Introduction: Training of future physicians in the care of elderly patients will need to evolve in accordance with the exponential increase of elderly patients, but some may have preconceived attitudes affecting their management. This study determined medical students’ attitudes towards older people and their willingness to consider a career in Geriatric Medicine.Materials and Methods: All 250 first-year medical students, prior to any formal clinical exposure at the National University of Singapore School of Medicine, were asked to participate voluntarily in the study based on the UCLA Geriatrics Attitudes Scale. The 14-item questionnaire consisted of a mixture of positively and negatively worded questions answered on a 5-point Likert scale. A fifteenth question enquired about their willingness to consider Geriatric Medicine as a potential career choice. Results: The mean UCLA attitudes score was 3.58 [±standard deviation (SD), 0.41] suggesting a generally positive attitude. There was a strong association between attitude scores and willingness to consider Geriatric Medicine as a career (R = 0.48, P <001). However, only one third of the cohort was willing to consider a career in Geriatric Medicine. There was no difference in attitude scores between male and female students, but females were significantly more likely to consider Geriatric Medicine as a potential career choice. Conclusion: First-year medical students in Singapore have a generally positive attitude towards older people, although only 1 in 3 persons was willing to consider a career in Geriatric Medicine. Higher attitude scores and female gender were the main predictors of willingness to consider a career in Geriatric Medicine.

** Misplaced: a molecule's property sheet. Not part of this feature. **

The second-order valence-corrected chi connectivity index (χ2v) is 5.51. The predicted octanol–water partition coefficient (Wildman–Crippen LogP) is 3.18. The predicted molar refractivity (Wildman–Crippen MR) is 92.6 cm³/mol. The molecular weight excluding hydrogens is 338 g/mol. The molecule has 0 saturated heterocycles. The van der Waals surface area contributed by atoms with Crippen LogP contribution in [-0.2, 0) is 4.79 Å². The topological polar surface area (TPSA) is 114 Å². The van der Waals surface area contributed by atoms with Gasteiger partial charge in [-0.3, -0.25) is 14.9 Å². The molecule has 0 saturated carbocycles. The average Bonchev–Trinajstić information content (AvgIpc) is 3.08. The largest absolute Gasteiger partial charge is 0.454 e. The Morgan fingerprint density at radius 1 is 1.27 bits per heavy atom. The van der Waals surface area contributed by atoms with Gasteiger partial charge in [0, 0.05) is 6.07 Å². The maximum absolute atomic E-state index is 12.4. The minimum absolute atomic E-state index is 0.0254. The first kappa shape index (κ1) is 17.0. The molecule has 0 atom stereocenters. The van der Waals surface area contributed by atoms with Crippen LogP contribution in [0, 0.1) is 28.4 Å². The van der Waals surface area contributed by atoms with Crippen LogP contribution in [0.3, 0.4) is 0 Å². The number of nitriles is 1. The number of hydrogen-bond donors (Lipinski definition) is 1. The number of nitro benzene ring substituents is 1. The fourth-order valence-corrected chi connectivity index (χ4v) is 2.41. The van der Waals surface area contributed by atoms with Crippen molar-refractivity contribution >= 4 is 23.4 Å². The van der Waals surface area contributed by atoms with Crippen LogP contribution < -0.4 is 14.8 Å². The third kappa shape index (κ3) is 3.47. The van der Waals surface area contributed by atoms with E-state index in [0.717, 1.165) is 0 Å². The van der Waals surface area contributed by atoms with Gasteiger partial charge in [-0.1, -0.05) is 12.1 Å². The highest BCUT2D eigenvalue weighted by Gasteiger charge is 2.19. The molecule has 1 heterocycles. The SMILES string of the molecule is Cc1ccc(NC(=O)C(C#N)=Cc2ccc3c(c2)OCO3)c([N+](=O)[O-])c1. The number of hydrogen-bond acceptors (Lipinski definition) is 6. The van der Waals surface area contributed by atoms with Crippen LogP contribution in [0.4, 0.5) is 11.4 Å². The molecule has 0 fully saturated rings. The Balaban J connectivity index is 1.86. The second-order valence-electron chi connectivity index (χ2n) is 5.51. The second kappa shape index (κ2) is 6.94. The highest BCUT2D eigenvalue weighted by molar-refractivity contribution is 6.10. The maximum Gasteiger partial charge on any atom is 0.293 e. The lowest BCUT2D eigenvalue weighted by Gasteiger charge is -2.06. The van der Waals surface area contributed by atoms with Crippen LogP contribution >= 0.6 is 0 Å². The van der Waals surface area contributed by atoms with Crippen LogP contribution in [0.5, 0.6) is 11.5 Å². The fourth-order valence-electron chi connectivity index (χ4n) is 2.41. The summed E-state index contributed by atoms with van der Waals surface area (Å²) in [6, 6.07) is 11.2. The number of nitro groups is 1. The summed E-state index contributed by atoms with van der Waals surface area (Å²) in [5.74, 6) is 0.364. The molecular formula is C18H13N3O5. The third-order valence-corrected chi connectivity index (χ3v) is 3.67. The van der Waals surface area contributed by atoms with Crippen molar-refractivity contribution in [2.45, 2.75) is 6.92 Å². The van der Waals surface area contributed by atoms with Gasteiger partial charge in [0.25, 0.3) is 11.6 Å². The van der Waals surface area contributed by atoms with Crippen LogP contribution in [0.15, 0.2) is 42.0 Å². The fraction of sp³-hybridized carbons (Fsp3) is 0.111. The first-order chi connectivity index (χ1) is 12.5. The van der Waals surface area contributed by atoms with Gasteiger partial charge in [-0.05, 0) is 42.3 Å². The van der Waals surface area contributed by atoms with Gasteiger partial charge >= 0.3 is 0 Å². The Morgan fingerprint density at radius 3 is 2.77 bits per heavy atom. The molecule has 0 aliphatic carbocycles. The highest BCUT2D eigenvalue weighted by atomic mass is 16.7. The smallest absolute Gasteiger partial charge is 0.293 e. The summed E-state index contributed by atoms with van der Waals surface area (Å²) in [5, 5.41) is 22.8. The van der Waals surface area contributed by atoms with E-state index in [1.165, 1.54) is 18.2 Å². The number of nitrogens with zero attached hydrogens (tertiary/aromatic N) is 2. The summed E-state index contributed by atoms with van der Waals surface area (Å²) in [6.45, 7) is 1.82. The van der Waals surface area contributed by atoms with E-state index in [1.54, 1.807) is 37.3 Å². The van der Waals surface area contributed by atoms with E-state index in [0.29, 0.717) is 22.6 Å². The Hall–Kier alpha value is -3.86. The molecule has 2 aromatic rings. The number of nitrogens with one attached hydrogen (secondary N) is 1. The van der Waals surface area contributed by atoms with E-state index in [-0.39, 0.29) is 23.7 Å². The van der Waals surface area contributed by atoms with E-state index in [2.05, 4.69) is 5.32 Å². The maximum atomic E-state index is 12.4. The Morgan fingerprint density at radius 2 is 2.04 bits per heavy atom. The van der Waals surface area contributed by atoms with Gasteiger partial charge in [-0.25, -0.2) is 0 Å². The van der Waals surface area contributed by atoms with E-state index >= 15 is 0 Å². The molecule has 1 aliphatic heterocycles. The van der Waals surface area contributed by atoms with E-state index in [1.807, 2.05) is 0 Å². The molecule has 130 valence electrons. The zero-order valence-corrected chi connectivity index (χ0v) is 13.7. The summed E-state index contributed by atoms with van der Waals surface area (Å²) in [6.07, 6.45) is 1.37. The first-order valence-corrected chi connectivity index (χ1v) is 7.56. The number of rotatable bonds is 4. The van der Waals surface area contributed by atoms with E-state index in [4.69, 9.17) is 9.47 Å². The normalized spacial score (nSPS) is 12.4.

With the exponential increase in the elderly population in Singapore, the training of young physicians of tomorrow in the care of elderly patients will need to change accordingly. A potential way to fulfill this need is to increase the number of specialists proportionately to manage elderly patients effectively.
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